Wild cities: Bringing animal conservation closer to home

The grey-headed flying fox thrives in Australia’s urban environs but not all species adapt so well The grey-headed flying fox thrives in Australia’s urban environs but not all species adapt so well Kate Hofmeister
08 Feb
2016
New findings highlight the impact of cities when it comes to threatened species conservation

Conservation is something normally thought of as taking place far away from urban environments, in distant places where animal species are threatened. But should efforts focus a little closer to home? That’s the suggestion being made by a team of Australian environmental scientists. ‘Our research suggests that actions taken to protect threatened species in cities might return better outcomes than focusing on less disturbed ecosystems,’ says co-lead author Christopher Ives, a Research Fellow at RMIT University, Melbourne, at the time of the study. Ives undertook a survey of 1,643 threatened species within 99 Australian cities. With 30 per cent of threatened species found in cities covering only 0.23 per cent of the land area, urban areas supported a greater number of threatened species than non-urban areas.

‘Many species favour the same environmental conditions that make human settlement attractive, such as productive soils and regular rainfall,’ explains Ives. The study highlights several species (such as the grey headed flying fox) which thrive in urban environments. ‘Some human activities, such as watering gardens and planting trees with abundant fruit and flowers, can make cities sources of supplementary food and water resources,’ Ives says. ‘However, it’s possible that more threatened species are found in cities because urbanisation is a key threatening process.’

Ives also admits that the conclusions may be more applicable to countries that have experienced significant land use change, such as Australia or the USA. ‘The patterns may not be as evident in the UK given its long history of intense human land use, but would likely apply in areas where new urban development is displacing green space,’ he says. ‘In any case, the fact that species of conservation concern can exist in close proximity to people is a finding likely to be applicable to many cities around the world.’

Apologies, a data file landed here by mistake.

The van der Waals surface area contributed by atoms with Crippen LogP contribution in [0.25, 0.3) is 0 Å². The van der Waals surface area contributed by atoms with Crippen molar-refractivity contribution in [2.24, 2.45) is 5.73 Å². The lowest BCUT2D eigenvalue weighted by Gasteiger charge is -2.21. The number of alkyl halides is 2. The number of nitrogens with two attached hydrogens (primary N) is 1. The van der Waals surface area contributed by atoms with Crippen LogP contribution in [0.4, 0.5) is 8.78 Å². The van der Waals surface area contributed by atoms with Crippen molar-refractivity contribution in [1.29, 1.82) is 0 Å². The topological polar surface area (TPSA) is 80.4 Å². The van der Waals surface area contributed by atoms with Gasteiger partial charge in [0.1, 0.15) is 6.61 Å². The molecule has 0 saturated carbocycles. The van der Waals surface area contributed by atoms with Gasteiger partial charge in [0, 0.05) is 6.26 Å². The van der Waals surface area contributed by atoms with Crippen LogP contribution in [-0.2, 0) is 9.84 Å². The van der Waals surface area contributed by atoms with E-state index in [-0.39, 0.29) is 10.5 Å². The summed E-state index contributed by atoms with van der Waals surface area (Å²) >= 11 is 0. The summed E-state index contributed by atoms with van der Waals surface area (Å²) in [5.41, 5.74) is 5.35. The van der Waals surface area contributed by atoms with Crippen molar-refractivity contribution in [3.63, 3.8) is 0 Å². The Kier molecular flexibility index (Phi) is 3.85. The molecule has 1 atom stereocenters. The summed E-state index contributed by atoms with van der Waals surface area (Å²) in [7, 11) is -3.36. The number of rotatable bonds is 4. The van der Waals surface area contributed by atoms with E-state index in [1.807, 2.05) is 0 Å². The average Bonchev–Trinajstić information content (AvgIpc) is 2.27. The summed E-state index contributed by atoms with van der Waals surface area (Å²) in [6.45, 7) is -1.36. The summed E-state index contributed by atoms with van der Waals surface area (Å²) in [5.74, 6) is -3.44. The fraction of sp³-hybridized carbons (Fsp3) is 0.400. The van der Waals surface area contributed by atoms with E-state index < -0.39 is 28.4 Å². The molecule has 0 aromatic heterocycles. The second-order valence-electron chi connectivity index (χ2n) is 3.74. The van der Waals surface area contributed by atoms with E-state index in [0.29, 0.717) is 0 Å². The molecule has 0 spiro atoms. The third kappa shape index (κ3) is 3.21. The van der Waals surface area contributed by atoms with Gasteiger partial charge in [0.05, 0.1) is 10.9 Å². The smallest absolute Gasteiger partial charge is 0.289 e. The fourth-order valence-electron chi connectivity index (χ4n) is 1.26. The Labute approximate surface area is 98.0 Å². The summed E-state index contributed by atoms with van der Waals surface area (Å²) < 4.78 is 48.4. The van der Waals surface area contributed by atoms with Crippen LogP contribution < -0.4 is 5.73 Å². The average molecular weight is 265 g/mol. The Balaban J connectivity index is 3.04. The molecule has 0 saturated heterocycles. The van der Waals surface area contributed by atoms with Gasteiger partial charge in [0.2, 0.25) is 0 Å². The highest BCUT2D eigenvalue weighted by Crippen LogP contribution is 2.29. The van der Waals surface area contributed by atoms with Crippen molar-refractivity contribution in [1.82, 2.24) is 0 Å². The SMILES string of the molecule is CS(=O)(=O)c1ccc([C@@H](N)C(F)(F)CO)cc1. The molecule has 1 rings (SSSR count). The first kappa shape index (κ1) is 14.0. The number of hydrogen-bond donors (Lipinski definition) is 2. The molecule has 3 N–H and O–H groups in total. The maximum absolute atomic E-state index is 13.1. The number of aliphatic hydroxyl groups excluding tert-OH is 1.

This article was published in the February 2016 edition of Geographical magazine.

Share this story...

Submit to FacebookSubmit to Google PlusSubmit to Twitter

Related items

Leave a comment

ONLY registered members can leave comments and each comment is held pending authorisation before publishing. Please login or register to voice your opinion.

EMAIL NEWSLETTER

Get the best stories from Geographical delivered straight to your inbox each week.

Subscribe Today

EDUCATION PARTNERS

Aberystwyth UniversityUniversity of GreenwichThe University of Winchester

TRAVEL PARTNERS

Ponant

Silversea

Travel the Unknown

DOSSIERS

Like longer reads? Try our in-depth dossiers that provide a comprehensive view of each topic

  • REDD+ or Dead?
    The UN-backed REDD+ (Reducing Emissions from Deforestation and Forest Degradation) scheme, under which developing nations would be paid not to cut dow...
    The true cost of meat
    As one of the world’s biggest methane emitters, the meat industry has a lot more to concern itself with than merely dietary issues ...
    Long live the King
    It is barely half a century since the Born Free story caused the world to re-evaluate humanity’s relationship with lions. A few brief decades later,...
    London: a walk in the park
    In the 2016 London Mayoral election, the city’s natural environment was high on the agenda. Geographical asks: does the capital has a green future, ...
    The Money Trail
    Remittance payments are a fundamental, yet often overlooked, part of the global economy. But the impact on nations receiving the money isn’t just a ...

MORE DOSSIERS

NEVER MISS A STORY - follow Geographical

Want to stay up to date with breaking Geographical stories? Join the thousands following us on Twitter, Facebook and Instagram and stay informed about the world.

More articles in NATURE...

Wildlife

Aaron Gekoski continues working alongside the Wildlife Rescue Unit

Geophoto

Today, the camera is regarded as an essential smartphone feature.…

Oceans

An innovative new theory hopes to save millions of lives…

Wildlife

Aaron Gekoski continues his personal adventure into the wilds of…

Wildlife

Simple tracking devices have enabled conservationists to amass big data,…

Climate

In a new report, researchers have calculated the global emissions…

Climate

Geographical’s regular look at the world of climate change. This…

Wildlife

The latest episode sees ‘Bertie’ enlisting in wildlife rescue boot…

Energy

Icelandic engineers are attempting to harness the powerful geothermal energy…

Wildlife

New video series tracks the journey of Aaron Gekoski as…

Energy

Newly-developed ‘sustainable rubber’, produced using recycled food waste, could one…

Geophoto

This winter has seen frequent storms and flooding hitting many…

Wildlife

The bison, Poland’s symbol of nature conservation, already faces controversial…

Wildlife

Wolves have arrived at a wildlife park in Devon as…

Climate

An unassuming beach in Denmark is absorbing record-breaking levels of…

Energy

The environmental cost of military activities is significant. Could new…

Wildlife

Latest figures suggest that there are more than twice as…

Tectonics

How does the proposed allocation of ‘Zealandia’ as an independent…

Wildlife

Is extinction forever? While most would assume that yes, extinction…

Geophoto

Wide-angle photography is perhaps the best way to recreate the…